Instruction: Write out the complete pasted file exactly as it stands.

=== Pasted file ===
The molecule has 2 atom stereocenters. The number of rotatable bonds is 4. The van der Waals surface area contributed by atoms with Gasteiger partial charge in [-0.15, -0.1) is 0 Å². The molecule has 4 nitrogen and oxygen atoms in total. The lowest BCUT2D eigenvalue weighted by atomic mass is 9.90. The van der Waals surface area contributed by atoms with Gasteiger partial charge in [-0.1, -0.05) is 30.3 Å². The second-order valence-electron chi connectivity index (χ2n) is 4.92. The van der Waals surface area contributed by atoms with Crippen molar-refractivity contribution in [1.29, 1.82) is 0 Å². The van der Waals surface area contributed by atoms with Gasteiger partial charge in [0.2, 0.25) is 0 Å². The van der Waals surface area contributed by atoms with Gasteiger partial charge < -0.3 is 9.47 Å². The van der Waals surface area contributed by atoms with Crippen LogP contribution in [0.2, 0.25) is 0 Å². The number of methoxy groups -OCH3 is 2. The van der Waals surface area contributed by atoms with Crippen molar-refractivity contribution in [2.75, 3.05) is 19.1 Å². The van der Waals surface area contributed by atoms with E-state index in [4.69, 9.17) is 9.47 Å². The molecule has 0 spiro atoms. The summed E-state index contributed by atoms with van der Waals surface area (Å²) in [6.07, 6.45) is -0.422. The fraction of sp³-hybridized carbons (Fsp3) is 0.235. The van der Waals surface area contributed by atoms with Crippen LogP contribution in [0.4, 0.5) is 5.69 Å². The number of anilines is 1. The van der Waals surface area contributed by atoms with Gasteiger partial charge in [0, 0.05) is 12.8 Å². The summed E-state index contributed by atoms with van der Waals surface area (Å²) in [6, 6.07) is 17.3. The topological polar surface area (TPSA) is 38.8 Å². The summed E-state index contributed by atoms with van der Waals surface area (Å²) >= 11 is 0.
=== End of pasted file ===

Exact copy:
The molecule has 2 atom stereocenters. The number of rotatable bonds is 4. The van der Waals surface area contributed by atoms with Gasteiger partial charge in [-0.15, -0.1) is 0 Å². The molecule has 4 nitrogen and oxygen atoms in total. The lowest BCUT2D eigenvalue weighted by atomic mass is 9.90. The van der Waals surface area contributed by atoms with Gasteiger partial charge in [-0.1, -0.05) is 30.3 Å². The second-order valence-electron chi connectivity index (χ2n) is 4.92. The van der Waals surface area contributed by atoms with Crippen molar-refractivity contribution in [1.29, 1.82) is 0 Å². The van der Waals surface area contributed by atoms with Gasteiger partial charge in [0.2, 0.25) is 0 Å². The van der Waals surface area contributed by atoms with Gasteiger partial charge < -0.3 is 9.47 Å². The van der Waals surface area contributed by atoms with Crippen LogP contribution in [0.2, 0.25) is 0 Å². The number of methoxy groups -OCH3 is 2. The van der Waals surface area contributed by atoms with Crippen molar-refractivity contribution in [2.75, 3.05) is 19.1 Å². The van der Waals surface area contributed by atoms with E-state index in [4.69, 9.17) is 9.47 Å². The molecule has 0 spiro atoms. The summed E-state index contributed by atoms with van der Waals surface area (Å²) in [6.07, 6.45) is -0.422. The fraction of sp³-hybridized carbons (Fsp3) is 0.235. The van der Waals surface area contributed by atoms with Crippen LogP contribution in [0.4, 0.5) is 5.69 Å². The number of anilines is 1. The van der Waals surface area contributed by atoms with Gasteiger partial charge in [0, 0.05) is 12.8 Å². The summed E-state index contributed by atoms with van der Waals surface area (Å²) in [6, 6.07) is 17.3. The topological polar surface area (TPSA) is 38.8 Å². The summed E-state index contributed by atoms with van der Waals surface area (Å²) >= 11 is 0.